Cast your minds back to the sepia-tinted days of Nick Clegg, when Manchester was promised £4m of DCLG cash for creative and digital workspace, after lobbying from the digital community. Following a “proper process”, also known as “the council taking over”, the eventual upshot is that this month Allied London and Manchester Science Partnerships were each awarded £2m, for Enterprise City and Oxford House respectively. Bit of a fudge? Usual suspects? Maybe, but at least this will actually happen. We might cast a glance back towards Liverpool’s failed “Project EV” at Albert Dock at this point.
Hallelujah! Planning inspector Stephen Pratt has effectively given Cheshire East Council the green light to progress its Local Plan and bring it into force. The inquiry originally began in August 2014. HOW Planning’s Gary Halman showed himself a master of understatement in saying the council will be “mightily relieved” with the news. Aren’t we all, Gary. It’s all going swimmingly for Cheshire East in planning terms recently; it even gained support from Communities Secretary Sajid Javid in stopping 119 Gladman homes in Goostrey this month. Who put that massive telescope there, anyway?
Corridor of uncertainty
Liverpool has niftily secured itself £3.4m to develop “green corridors” around the city, as part of URBAN GreenUP, one of those funky multi-city Euro-projects, which in this case also involves Valladolid in Spain and Izmir in Turkey. You’d hope there will be plenty of those “knowledge-sharing” and “best practice” junkets that wind people up. Locations under consideration for greening include the Baltic Corridor – didn’t that used to be a Triangle? – the Business Improvement District, and the Jericho Lane/Otterspool area. It’s going to include “green wall” vertical gardens, which seem to appear in more submissions than they do actual cities. Make it happen, Liverpool.
The open era
Things seem to be getting a little more fractious in Manchester property. Cue an open letter, and it’s always hard not to roll one’s eyes at such a thing, from the ‘Housing the Powerhouse’ housebuilders group. The letter called on leadership to show greater ambition in the Greater Manchester Spatial Framework, increasing the number of – and this will shock you – houses. With developers now taking to Twitter to slag off each other’s schemes, is the fabled Manchester Family breaking up? Probably just a bit of mature debate, but there might be some smoothing-over work for new chief executive Joanne Roney to do when she joins the city council next year.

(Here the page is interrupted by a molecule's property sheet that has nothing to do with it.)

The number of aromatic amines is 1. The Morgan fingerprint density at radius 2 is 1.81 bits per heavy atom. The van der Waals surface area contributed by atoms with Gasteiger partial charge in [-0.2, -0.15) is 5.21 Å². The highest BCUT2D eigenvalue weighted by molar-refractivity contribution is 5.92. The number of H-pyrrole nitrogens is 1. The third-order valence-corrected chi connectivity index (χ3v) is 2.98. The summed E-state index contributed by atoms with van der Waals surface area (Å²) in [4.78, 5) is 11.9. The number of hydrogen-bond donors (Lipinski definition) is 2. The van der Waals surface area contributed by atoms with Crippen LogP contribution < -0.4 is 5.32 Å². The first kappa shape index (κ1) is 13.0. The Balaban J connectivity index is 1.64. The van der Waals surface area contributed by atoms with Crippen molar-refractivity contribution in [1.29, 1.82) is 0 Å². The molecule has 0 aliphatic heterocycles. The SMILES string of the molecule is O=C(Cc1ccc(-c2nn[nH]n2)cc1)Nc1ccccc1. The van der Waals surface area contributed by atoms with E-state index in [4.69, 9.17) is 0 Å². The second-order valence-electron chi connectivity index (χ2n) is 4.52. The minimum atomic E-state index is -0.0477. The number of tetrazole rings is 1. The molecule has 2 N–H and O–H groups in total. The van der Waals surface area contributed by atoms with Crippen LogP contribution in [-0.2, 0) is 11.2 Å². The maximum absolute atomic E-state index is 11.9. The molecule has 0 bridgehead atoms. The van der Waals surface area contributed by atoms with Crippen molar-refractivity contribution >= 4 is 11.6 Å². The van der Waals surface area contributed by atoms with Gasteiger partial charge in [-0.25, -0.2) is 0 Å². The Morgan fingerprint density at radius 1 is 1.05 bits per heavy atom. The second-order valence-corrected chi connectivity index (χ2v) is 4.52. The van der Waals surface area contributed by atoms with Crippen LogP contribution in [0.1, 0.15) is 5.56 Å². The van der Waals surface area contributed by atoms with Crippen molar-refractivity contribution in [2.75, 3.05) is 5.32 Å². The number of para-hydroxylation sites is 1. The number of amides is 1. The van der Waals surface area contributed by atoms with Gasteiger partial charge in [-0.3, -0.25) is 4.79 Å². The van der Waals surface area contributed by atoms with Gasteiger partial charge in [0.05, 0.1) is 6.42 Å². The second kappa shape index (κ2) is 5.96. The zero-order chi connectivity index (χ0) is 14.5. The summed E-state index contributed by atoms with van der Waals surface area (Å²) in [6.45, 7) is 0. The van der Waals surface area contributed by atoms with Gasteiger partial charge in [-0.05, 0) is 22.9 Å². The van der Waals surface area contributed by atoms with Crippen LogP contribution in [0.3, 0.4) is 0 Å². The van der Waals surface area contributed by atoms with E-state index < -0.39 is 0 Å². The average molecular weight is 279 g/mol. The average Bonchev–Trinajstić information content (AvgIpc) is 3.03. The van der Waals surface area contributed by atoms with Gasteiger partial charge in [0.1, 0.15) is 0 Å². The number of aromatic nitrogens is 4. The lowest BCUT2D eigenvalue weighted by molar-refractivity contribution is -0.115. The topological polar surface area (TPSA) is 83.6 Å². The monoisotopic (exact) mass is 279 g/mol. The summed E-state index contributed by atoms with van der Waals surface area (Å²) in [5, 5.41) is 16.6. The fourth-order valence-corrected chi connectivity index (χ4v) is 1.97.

The Jo show
Speaking of Manchester’s soon-to-be new woman at the top – that was a bit of a surprise, wasn’t it? The word is that some senior figures were keen for Wigan chief executive Donna Hall to get the gig, but she wasn’t for leaving Wigan, a borough not without its charms, it has to be said. With other big senior moves rumoured to be in the works, 2017 looks like a changing of the guard, and the mayoral election may even hold some surprises. Just remember not to listen to any pollsters.
Retail is detail
Burnley knows its market. Some musical chairs – or musical retail units – this month in the Lancashire town, where a tidy 40,000 sq ft letting to Primark at Addington Capital’s Charter Walk shopping centre has been agreed. It will be next to Next, if you will, in space currently occupied by Wilko, which is off to 24 The Mall on a 10-year lease, a deal made possible by Poundland upping sticks to consolidate into its other unit in Market Square. Phew. You’ll not find Burnley hung out to dry by some poncey department store, unlike some.